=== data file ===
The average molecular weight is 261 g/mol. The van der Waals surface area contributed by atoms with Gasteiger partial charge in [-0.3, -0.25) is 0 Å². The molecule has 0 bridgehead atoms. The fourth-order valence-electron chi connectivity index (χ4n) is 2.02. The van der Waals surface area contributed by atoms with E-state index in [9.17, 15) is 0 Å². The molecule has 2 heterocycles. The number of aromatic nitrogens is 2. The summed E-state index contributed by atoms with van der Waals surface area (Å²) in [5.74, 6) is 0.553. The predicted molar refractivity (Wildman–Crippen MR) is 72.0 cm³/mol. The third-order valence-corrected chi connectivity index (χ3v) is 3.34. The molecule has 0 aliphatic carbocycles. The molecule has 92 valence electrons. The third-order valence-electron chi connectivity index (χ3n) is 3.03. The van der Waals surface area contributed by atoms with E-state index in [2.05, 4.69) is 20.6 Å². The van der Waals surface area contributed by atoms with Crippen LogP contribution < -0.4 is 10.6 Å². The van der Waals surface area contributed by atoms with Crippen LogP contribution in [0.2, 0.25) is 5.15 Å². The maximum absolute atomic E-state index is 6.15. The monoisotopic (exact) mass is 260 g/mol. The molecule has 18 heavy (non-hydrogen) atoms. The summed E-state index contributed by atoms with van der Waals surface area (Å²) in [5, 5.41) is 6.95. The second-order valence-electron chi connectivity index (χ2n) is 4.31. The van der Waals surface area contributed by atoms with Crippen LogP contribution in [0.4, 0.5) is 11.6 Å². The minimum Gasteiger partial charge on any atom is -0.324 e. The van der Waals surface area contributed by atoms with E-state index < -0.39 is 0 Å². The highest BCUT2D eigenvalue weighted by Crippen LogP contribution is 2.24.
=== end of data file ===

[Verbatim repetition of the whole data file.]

The average molecular weight is 261 g/mol. The van der Waals surface area contributed by atoms with Gasteiger partial charge in [-0.3, -0.25) is 0 Å². The molecule has 0 bridgehead atoms. The fourth-order valence-electron chi connectivity index (χ4n) is 2.02. The van der Waals surface area contributed by atoms with E-state index in [9.17, 15) is 0 Å². The molecule has 2 heterocycles. The number of aromatic nitrogens is 2. The summed E-state index contributed by atoms with van der Waals surface area (Å²) in [5.74, 6) is 0.553. The predicted molar refractivity (Wildman–Crippen MR) is 72.0 cm³/mol. The third-order valence-corrected chi connectivity index (χ3v) is 3.34. The molecule has 0 aliphatic carbocycles. The molecule has 92 valence electrons. The third-order valence-electron chi connectivity index (χ3n) is 3.03. The van der Waals surface area contributed by atoms with E-state index in [2.05, 4.69) is 20.6 Å². The van der Waals surface area contributed by atoms with Crippen LogP contribution < -0.4 is 10.6 Å². The van der Waals surface area contributed by atoms with Crippen LogP contribution in [0.2, 0.25) is 5.15 Å². The maximum absolute atomic E-state index is 6.15. The monoisotopic (exact) mass is 260 g/mol. The molecule has 18 heavy (non-hydrogen) atoms. The summed E-state index contributed by atoms with van der Waals surface area (Å²) in [5, 5.41) is 6.95. The second-order valence-electron chi connectivity index (χ2n) is 4.31. The van der Waals surface area contributed by atoms with Crippen LogP contribution in [0.4, 0.5) is 11.6 Å². The minimum Gasteiger partial charge on any atom is -0.324 e. The van der Waals surface area contributed by atoms with E-state index < -0.39 is 0 Å². The highest BCUT2D eigenvalue weighted by Crippen LogP contribution is 2.24.